Bernie Sanders, an independent who ran for the Democratic presidential nomination in 2016, has been a senator from Vermont since 2007. Reelected in 2012 and 2018, he has been an unstinting critic of economic inequality and military intervention in Yemen and elsewhere. He served in the House of Representatives from 1990 to 2006 and was previously the mayor of Burlington, Vermont.
Born in Brooklyn, New York, Sanders earned a political science degree from the University of Chicago in 1964. He worked as a hospital aide and teacher, among other positions, before entering politics in 1971.
Sanders sees China as a “major economic competitor” and blames flawed U.S. trade policies with the country for the loss of millions of American jobs. He wants to work with allies to confront China on its “troubling” trade practices while finding common ground with Beijing on climate change and other areas.
- He has said President Donald J. Trump’s tariffs on China, while “vindictive and incoherent,” may be “part” of the answer to the ongoing trade dispute, but says he would need to undertake a “full review” as president in order to determine which tariffs are working.
- He advocates for a coalition of countries to pressure Beijing to stop its “troubling behavior” on trade and intellectual property.
- He says that Trump’s “phase one” deal with Beijing, in which China agreed to purchase more U.S. goods, won’t stop companies from continuing to ship U.S. jobs overseas.
- He voted against granting China permanent normal trade relations in 2000 as part of the country’s entry into the World Trade Organization (WTO). He says he would label China a currency manipulator.
- He says Washington and Beijing should work together to transition to renewable energy sources and to promote environmental protection.
- In August 2019, he praised China as having done more than “any other country in the history of civilization” to address extreme poverty.
- He told CFR that China is committing “cultural genocide” against its Uighur Muslim minority. He says that Washington should try to promote human rights in China, despite having “limited options” to pressure Beijing to change its policies.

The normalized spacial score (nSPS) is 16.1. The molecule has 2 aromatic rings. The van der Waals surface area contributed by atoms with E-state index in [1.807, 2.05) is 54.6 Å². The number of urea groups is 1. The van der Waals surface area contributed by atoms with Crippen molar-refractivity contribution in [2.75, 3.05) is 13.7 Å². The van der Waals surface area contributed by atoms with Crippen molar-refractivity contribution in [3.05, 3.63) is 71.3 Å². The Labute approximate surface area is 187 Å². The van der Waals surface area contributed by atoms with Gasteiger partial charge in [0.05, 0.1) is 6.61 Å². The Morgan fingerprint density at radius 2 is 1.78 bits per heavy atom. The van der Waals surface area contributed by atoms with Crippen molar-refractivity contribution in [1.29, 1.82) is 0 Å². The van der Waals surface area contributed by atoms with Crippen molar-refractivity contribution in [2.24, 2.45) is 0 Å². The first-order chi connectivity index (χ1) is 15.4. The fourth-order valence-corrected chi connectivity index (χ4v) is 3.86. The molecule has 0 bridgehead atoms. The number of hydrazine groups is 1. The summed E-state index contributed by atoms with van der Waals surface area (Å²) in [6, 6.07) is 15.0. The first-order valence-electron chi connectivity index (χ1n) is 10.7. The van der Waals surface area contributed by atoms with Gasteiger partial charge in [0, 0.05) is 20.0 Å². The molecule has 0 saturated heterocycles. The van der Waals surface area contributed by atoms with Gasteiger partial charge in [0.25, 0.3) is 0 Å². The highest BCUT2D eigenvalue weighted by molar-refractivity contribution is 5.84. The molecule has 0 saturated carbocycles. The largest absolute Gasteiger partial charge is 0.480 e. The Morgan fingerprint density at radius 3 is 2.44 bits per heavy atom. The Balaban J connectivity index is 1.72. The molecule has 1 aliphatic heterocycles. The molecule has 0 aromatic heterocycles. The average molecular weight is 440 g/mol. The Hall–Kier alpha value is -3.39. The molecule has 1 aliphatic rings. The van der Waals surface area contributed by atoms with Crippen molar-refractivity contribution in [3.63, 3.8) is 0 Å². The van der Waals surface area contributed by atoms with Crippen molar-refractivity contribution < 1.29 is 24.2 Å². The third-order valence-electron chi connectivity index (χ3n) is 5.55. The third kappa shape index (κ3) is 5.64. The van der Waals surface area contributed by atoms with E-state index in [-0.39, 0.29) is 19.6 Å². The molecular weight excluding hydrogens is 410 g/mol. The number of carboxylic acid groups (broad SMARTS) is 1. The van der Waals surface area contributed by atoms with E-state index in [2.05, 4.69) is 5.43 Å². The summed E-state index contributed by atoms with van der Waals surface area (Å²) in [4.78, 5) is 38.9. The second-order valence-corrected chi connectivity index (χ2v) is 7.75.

- He says that respect for Hong Kong’s political autonomy should be a prerequisite for “normal relations” with China going forward.
Sanders calls climate change a national emergency and the greatest challenge the United States faces. He calls for a nationwide mobilization, trillions of dollars of new investments, and expanded international cooperation to address it.
- Sanders’s climate plan is based on the model of a Green New Deal, seeking to totally transform society and the American economy.
- Under his plan, the United States would completely end its use of fossil fuels for electricity and transportation by 2030 and achieve total carbon neutrality by 2050. He promises a direct public investment of more than $16 trillion toward these efforts, including in research and development to create new technologies.
- He promises to return the United States to the Paris Agreement on climate, which Trump withdrew from, and accelerate emissions reduction targets. He would end tax breaks and subsidies for fossil fuel companies, ban fracking and offshore drilling, ban fossil fuel exports, introduce carbon pricing, and put tariffs on imported carbon-intensive goods.
- The plan also promises to create twenty million new jobs, including in building new infrastructure and transportation systems, as well as sustainable agriculture and manufacturing.
- He proposes transition assistance for fossil fuel workers, including five years of a worker’s salary and other benefits. Sanders has previously argued for federal job retraining for Appalachian coal workers.
- He argues that fossil fuel companies should be held criminally liable, saying that they knowingly ignored evidence that they were harming the planet.
- He told CFR he would promote a multilateral campaign to coordinate investment in green technology in less-developed countries.
Sanders has criticized post-9/11 counterterrorism operations as counterproductive and overly costly. He says that the war on terror has “turned into endless war,” allowing a handful of extremists to dictate U.S. foreign policy.
- In 2001, Sanders voted to give President George W. Bush the power to go after those responsible for the 9/11 attacks with the Authorization for Use of Military Force (AUMF).
- However, he has since criticized what he says is an overly broad application of the AUMF authority. Consecutive presidents have used the 2001 authorization to justify U.S. military action against Islamist insurgent groups in a number of countries across Africa and the Middle East, including Somalia and Yemen.
- He opposed President Barack Obama’s 2015 request for a new congressional authorization for a military campaign against the self-proclaimed Islamic State in Iraq and Syria. Sanders called instead for a coalition to be led by Middle Eastern countries.
- He supports closing the detention center in Guantanamo Bay, Cuba, saying the inhumane treatment of detainees there, which Sanders and others have called torture, violates international human rights standards. He says the United States “must never again engage in torture.”
- He calls for limiting the use of drone strikes in targeting suspected terrorists, arguing they carry too high a civilian cost.
Sanders says the threat of cyberattack is an “unprecedented” challenge to U.S. national security, and he has sought to bolster U.S. election systems. However, he has been critical of expanded government surveillance measures that he says compromise Americans’ privacy.
- Sanders backs the assessment of U.S. intelligence agencies that Russia interfered in the 2016 presidential election. He called for new measures to safeguard the election system, including legislation to mandate paper ballots, and has backed legislation to improve cybersecurity for critical infrastructure.